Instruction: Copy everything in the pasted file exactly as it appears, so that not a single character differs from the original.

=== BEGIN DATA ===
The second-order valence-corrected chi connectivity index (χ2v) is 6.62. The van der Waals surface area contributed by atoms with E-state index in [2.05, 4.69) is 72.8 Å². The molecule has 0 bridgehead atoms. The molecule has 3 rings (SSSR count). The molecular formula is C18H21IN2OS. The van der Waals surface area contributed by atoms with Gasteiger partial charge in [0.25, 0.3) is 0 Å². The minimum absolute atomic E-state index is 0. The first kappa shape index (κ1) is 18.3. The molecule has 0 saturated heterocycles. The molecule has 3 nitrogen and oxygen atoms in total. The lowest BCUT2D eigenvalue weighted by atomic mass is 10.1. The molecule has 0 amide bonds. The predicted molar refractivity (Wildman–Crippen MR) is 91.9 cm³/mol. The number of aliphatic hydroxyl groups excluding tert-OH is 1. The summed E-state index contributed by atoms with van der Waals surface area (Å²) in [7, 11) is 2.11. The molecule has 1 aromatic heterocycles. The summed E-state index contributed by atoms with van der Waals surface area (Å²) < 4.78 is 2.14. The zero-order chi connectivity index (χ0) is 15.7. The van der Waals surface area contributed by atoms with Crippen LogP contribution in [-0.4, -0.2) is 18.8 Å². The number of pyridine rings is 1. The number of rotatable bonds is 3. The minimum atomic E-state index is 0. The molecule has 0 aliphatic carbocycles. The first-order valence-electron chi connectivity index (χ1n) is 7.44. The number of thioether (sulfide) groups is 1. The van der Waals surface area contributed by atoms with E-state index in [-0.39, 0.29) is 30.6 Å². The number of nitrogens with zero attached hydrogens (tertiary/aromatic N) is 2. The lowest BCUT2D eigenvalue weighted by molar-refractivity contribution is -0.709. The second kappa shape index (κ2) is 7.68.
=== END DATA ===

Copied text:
The second-order valence-corrected chi connectivity index (χ2v) is 6.62. The van der Waals surface area contributed by atoms with E-state index in [2.05, 4.69) is 72.8 Å². The molecule has 0 bridgehead atoms. The molecule has 3 rings (SSSR count). The molecular formula is C18H21IN2OS. The van der Waals surface area contributed by atoms with Gasteiger partial charge in [0.25, 0.3) is 0 Å². The minimum absolute atomic E-state index is 0. The first kappa shape index (κ1) is 18.3. The molecule has 0 saturated heterocycles. The molecule has 3 nitrogen and oxygen atoms in total. The lowest BCUT2D eigenvalue weighted by atomic mass is 10.1. The molecule has 0 amide bonds. The predicted molar refractivity (Wildman–Crippen MR) is 91.9 cm³/mol. The number of aliphatic hydroxyl groups excluding tert-OH is 1. The summed E-state index contributed by atoms with van der Waals surface area (Å²) in [7, 11) is 2.11. The molecule has 1 aromatic heterocycles. The summed E-state index contributed by atoms with van der Waals surface area (Å²) < 4.78 is 2.14. The zero-order chi connectivity index (χ0) is 15.7. The van der Waals surface area contributed by atoms with Crippen LogP contribution in [-0.4, -0.2) is 18.8 Å². The number of pyridine rings is 1. The number of rotatable bonds is 3. The minimum atomic E-state index is 0. The molecule has 0 aliphatic carbocycles. The first-order valence-electron chi connectivity index (χ1n) is 7.44. The number of thioether (sulfide) groups is 1. The van der Waals surface area contributed by atoms with E-state index in [-0.39, 0.29) is 30.6 Å². The number of nitrogens with zero attached hydrogens (tertiary/aromatic N) is 2. The lowest BCUT2D eigenvalue weighted by molar-refractivity contribution is -0.709. The second kappa shape index (κ2) is 7.68.